Install tproxy wrapper

# /usr/local/bin/tproxy
if [ ! -e ${NET_CLS_DIR} ]; then
	sudo sh -c "mkdir -p ${NET_CLS_DIR}; \
		chmod 0666 ${NET_CLS_DIR}/tasks; \
		echo ${NET_CLS_ID} > ${NET_CLS_DIR}/net_cls.classid; \
		iptables -t nat -D OUTPUT -p tcp \
			-m cgroup --cgroup ${NET_CLS_ID} \
			-j REDIRECT --to-ports ${TP_TCP_PORT}; \
		iptables -t nat -D OUTPUT -p udp --dport 53 \
			-m cgroup --cgroup ${NET_CLS_ID} \
			-j REDIRECT --to-ports ${TP_DNS_PORT}; \
		iptables -t nat -I OUTPUT -p tcp \
			-m cgroup --cgroup ${NET_CLS_ID} \
			-j REDIRECT --to-ports ${TP_TCP_PORT}; \
		iptables -t nat -I OUTPUT -p udp --dport 53 \
			-m cgroup --cgroup ${NET_CLS_ID} \
			-j REDIRECT --to-ports ${TP_DNS_PORT};" 2>&1 2> /dev/null
echo $$ > ${NET_CLS_DIR}/tasks
exec "$@"

How to use?

tproxy COMMAND
# For example
tproxy wget http://xxx.com/xxx
tproxy makepkg


Dump VDSO via GDB

gdb /bin/bash
(gdb) b main
(gdb) r
(gdb) info proc map
Mapped address spaces:
          Start Addr           End Addr       Size     Offset objfile
      0x7ffff7fd1000     0x7ffff7fd3000     0x2000        0x0 [vdso]
(gdb) dump binary memory /tmp/vdso.so 0x7ffff7fd1000 0x7ffff7fd3000
(gdb) quit
file /tmp/vdso.so
/tmp/vdso.so: ELF 64-bit LSB shared object, x86-64, version 1 (SYSV), dynamically linked, BuildID[sha1]=1a3fac101214fe3ecfb3788d4f8af3018f1f2667, stripped


Reordering on an Alpha processor

A very non-intuitive property of the Alpha processor is that it allows the following behavior:

Initially: p = & x, x = 1, y = 0

    Thread 1         Thread 2
  y = 1         |    
  memoryBarrier |    i = *p
  p = & y       |
Can result in: i = 0

This behavior means that the reader needs to perform a memory barrier in lazy initialization idioms (e.g., Double-checked locking) and creates issues for synchronization-free immutable objects (e.g., ensuring. that other threads see the correct value for fields of a String object).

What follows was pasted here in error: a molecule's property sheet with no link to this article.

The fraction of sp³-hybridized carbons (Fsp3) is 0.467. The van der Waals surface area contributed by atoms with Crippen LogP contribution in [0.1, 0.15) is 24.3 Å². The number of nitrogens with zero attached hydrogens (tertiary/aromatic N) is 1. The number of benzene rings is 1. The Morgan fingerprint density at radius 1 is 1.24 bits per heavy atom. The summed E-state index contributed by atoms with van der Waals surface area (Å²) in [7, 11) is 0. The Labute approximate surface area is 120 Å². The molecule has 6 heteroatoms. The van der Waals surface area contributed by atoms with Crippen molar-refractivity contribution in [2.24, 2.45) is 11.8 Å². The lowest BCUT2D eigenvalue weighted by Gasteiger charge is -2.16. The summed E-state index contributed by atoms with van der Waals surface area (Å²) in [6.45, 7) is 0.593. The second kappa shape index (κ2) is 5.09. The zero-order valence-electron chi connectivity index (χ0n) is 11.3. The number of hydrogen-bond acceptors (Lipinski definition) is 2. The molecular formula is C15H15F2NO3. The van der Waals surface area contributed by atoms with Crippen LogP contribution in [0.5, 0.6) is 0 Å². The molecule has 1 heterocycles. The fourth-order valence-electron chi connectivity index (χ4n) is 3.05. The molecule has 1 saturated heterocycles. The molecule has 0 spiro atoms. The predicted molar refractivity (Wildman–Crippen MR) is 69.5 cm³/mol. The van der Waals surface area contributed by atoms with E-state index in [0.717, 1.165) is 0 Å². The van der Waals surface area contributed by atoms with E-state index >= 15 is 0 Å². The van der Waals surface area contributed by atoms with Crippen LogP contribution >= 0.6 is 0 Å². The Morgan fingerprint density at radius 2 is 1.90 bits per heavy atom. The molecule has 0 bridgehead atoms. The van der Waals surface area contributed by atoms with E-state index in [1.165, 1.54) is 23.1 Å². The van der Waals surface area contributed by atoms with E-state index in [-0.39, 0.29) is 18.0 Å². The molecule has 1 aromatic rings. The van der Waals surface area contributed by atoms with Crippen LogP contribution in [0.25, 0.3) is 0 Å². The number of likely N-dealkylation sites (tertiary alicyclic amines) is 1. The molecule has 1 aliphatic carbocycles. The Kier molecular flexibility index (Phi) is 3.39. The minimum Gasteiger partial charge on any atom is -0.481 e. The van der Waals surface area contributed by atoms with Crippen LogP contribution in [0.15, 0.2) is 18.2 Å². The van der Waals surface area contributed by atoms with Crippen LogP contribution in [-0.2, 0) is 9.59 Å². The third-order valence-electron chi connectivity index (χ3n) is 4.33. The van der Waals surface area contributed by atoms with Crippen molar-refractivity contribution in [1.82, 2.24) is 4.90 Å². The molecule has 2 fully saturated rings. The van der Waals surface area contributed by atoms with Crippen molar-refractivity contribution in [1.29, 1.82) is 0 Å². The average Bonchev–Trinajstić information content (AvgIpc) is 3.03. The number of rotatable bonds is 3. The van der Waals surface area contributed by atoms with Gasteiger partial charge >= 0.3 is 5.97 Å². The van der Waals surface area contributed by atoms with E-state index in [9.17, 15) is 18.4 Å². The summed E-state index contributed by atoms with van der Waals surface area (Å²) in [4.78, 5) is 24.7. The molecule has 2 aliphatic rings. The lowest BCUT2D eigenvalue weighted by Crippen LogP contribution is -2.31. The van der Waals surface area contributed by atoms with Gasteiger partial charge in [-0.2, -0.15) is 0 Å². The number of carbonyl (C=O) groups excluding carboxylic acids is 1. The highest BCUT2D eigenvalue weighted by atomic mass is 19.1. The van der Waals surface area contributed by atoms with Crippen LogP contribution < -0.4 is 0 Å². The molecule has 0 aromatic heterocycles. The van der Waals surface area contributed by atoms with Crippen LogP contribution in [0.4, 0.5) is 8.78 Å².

Kourosh Gharachorloo wrote a note explaining how it can actually happen on an Alpha multiprocessor:
The anomalous behavior is currently only possible on a 21264-based system. And obviously you have to be using one of our multiprocessor servers. Finally, the chances that you actually see it are very low, yet it is possible.

Here is what has to happen for this behavior to show up. Assume T1 runs on P1 and T2 on P2. P2 has to be caching location y with value 0. P1 does y=1 which causes an “invalidate y” to be sent to P2. This invalidate goes into the incoming “probe queue” of P2; as you will see, the problem arises because this invalidate could theoretically sit in the probe queue without doing an MB on P2. The invalidate is acknowledged right away at this point (i.e., you don’t wait for it to actually invalidate the copy in P2’s cache before sending the acknowledgment). Therefore, P1 can go through its MB. And it proceeds to do the write to p. Now P2 proceeds to read p. The reply for read p is allowed to bypass the probe queue on P2 on its incoming path (this allows replies/data to get back to the 21264 quickly without needing to wait for previous incoming probes to be serviced). Now, P2 can derefence P to read the old value of y that is sitting in its cache (the inval y in P2’s probe queue is still sitting there).

How does an MB on P2 fix this? The 21264 flushes its incoming probe queue (i.e., services any pending messages in there) at every MB. Hence, after the read of P, you do an MB which pulls in the inval to y for sure. And you can no longer see the old cached value for y.

Even though the above scenario is theoretically possible, the chances of observing a problem due to it are extremely minute. The reason is that even if you setup the caching properly, P2 will likely have ample opportunity to service the messages (i.e., inval) in its probe queue before it receives the data reply for “read p”. Nonetheless, if you get into a situation where you have placed many things in P2’s probe queue ahead of the inval to y, then it is possible that the reply to p comes back and bypasses this inval. It would be difficult for you to set up the scenario though and actually observe the anomaly.

The above addresses how current Alpha’s may violate what you have shown. Future Alpha’s can violate it due to other optimizations. One interesting optimization is value prediction.

From: http://www.cs.umd.edu/~pugh/java/memoryModel/AlphaReordering.html